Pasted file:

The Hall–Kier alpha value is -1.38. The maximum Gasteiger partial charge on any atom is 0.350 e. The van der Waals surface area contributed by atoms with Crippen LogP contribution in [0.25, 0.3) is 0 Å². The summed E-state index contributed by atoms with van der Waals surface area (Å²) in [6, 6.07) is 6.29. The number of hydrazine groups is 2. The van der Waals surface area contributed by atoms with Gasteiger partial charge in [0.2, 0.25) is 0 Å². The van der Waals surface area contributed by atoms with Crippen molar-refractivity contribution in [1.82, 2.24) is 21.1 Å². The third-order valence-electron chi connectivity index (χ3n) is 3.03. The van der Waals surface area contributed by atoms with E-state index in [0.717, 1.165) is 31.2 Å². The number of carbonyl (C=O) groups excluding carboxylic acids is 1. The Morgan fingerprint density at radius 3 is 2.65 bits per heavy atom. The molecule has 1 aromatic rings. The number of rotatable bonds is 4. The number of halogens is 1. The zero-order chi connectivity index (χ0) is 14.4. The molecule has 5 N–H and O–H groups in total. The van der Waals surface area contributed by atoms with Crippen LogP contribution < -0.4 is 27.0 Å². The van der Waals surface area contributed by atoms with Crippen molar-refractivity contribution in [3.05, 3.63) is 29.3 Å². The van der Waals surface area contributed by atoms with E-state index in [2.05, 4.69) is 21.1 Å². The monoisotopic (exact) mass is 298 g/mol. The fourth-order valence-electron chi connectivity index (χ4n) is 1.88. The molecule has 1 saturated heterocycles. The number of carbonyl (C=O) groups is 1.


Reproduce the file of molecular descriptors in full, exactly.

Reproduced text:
The Hall–Kier alpha value is -1.38. The maximum Gasteiger partial charge on any atom is 0.350 e. The van der Waals surface area contributed by atoms with Crippen LogP contribution in [0.25, 0.3) is 0 Å². The summed E-state index contributed by atoms with van der Waals surface area (Å²) in [6, 6.07) is 6.29. The number of hydrazine groups is 2. The van der Waals surface area contributed by atoms with Gasteiger partial charge in [0.2, 0.25) is 0 Å². The van der Waals surface area contributed by atoms with Crippen molar-refractivity contribution in [1.82, 2.24) is 21.1 Å². The third-order valence-electron chi connectivity index (χ3n) is 3.03. The van der Waals surface area contributed by atoms with E-state index in [0.717, 1.165) is 31.2 Å². The number of carbonyl (C=O) groups excluding carboxylic acids is 1. The Morgan fingerprint density at radius 3 is 2.65 bits per heavy atom. The molecule has 1 aromatic rings. The number of rotatable bonds is 4. The number of halogens is 1. The zero-order chi connectivity index (χ0) is 14.4. The molecule has 5 N–H and O–H groups in total. The van der Waals surface area contributed by atoms with Crippen LogP contribution < -0.4 is 27.0 Å². The van der Waals surface area contributed by atoms with Crippen molar-refractivity contribution in [3.05, 3.63) is 29.3 Å². The van der Waals surface area contributed by atoms with E-state index in [2.05, 4.69) is 21.1 Å². The monoisotopic (exact) mass is 298 g/mol. The fourth-order valence-electron chi connectivity index (χ4n) is 1.88. The molecule has 1 saturated heterocycles. The number of carbonyl (C=O) groups is 1.